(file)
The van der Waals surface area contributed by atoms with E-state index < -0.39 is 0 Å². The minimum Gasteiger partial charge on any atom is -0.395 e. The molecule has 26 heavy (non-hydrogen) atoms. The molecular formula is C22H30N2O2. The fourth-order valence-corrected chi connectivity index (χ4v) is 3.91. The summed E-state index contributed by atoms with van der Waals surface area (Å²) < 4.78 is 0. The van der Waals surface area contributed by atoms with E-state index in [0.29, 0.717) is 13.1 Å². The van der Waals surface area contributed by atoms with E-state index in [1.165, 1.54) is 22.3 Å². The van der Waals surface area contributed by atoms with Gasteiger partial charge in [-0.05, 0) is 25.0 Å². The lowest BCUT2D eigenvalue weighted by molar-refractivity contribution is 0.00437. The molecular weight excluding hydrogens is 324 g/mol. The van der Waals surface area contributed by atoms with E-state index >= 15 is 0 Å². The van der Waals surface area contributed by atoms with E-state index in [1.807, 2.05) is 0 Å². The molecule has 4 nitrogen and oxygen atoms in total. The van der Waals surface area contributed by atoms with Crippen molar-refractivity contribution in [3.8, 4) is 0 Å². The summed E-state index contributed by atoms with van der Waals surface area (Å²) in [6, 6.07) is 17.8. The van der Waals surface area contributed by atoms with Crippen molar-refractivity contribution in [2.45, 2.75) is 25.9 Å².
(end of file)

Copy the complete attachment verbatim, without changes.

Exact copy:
The van der Waals surface area contributed by atoms with E-state index < -0.39 is 0 Å². The minimum Gasteiger partial charge on any atom is -0.395 e. The molecule has 26 heavy (non-hydrogen) atoms. The molecular formula is C22H30N2O2. The fourth-order valence-corrected chi connectivity index (χ4v) is 3.91. The summed E-state index contributed by atoms with van der Waals surface area (Å²) < 4.78 is 0. The van der Waals surface area contributed by atoms with E-state index in [0.29, 0.717) is 13.1 Å². The van der Waals surface area contributed by atoms with E-state index in [1.165, 1.54) is 22.3 Å². The van der Waals surface area contributed by atoms with Gasteiger partial charge in [-0.05, 0) is 25.0 Å². The lowest BCUT2D eigenvalue weighted by molar-refractivity contribution is 0.00437. The molecular weight excluding hydrogens is 324 g/mol. The van der Waals surface area contributed by atoms with E-state index >= 15 is 0 Å². The van der Waals surface area contributed by atoms with E-state index in [1.807, 2.05) is 0 Å². The molecule has 4 nitrogen and oxygen atoms in total. The van der Waals surface area contributed by atoms with Crippen molar-refractivity contribution in [3.8, 4) is 0 Å². The summed E-state index contributed by atoms with van der Waals surface area (Å²) in [6, 6.07) is 17.8. The van der Waals surface area contributed by atoms with Crippen molar-refractivity contribution in [2.45, 2.75) is 25.9 Å².